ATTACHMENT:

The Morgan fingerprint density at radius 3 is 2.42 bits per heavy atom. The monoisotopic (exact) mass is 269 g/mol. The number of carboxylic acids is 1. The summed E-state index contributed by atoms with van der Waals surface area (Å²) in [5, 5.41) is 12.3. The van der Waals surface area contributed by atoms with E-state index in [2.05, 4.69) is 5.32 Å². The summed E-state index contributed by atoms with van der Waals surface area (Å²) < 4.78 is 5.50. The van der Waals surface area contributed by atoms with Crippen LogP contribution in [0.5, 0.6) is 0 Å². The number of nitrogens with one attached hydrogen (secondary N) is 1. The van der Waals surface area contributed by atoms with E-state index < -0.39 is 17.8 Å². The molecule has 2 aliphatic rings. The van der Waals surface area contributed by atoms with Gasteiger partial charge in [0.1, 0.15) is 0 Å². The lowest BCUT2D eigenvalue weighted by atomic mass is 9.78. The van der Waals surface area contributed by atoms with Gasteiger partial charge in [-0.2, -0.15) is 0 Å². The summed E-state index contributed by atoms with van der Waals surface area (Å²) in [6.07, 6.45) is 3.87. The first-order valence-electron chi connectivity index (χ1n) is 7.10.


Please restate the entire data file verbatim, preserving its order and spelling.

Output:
The Morgan fingerprint density at radius 3 is 2.42 bits per heavy atom. The monoisotopic (exact) mass is 269 g/mol. The number of carboxylic acids is 1. The summed E-state index contributed by atoms with van der Waals surface area (Å²) in [5, 5.41) is 12.3. The van der Waals surface area contributed by atoms with E-state index in [2.05, 4.69) is 5.32 Å². The summed E-state index contributed by atoms with van der Waals surface area (Å²) < 4.78 is 5.50. The van der Waals surface area contributed by atoms with Crippen LogP contribution in [0.5, 0.6) is 0 Å². The number of nitrogens with one attached hydrogen (secondary N) is 1. The van der Waals surface area contributed by atoms with E-state index < -0.39 is 17.8 Å². The molecule has 2 aliphatic rings. The van der Waals surface area contributed by atoms with Gasteiger partial charge in [0.1, 0.15) is 0 Å². The lowest BCUT2D eigenvalue weighted by atomic mass is 9.78. The van der Waals surface area contributed by atoms with Gasteiger partial charge in [-0.2, -0.15) is 0 Å². The summed E-state index contributed by atoms with van der Waals surface area (Å²) in [6.07, 6.45) is 3.87. The first-order valence-electron chi connectivity index (χ1n) is 7.10.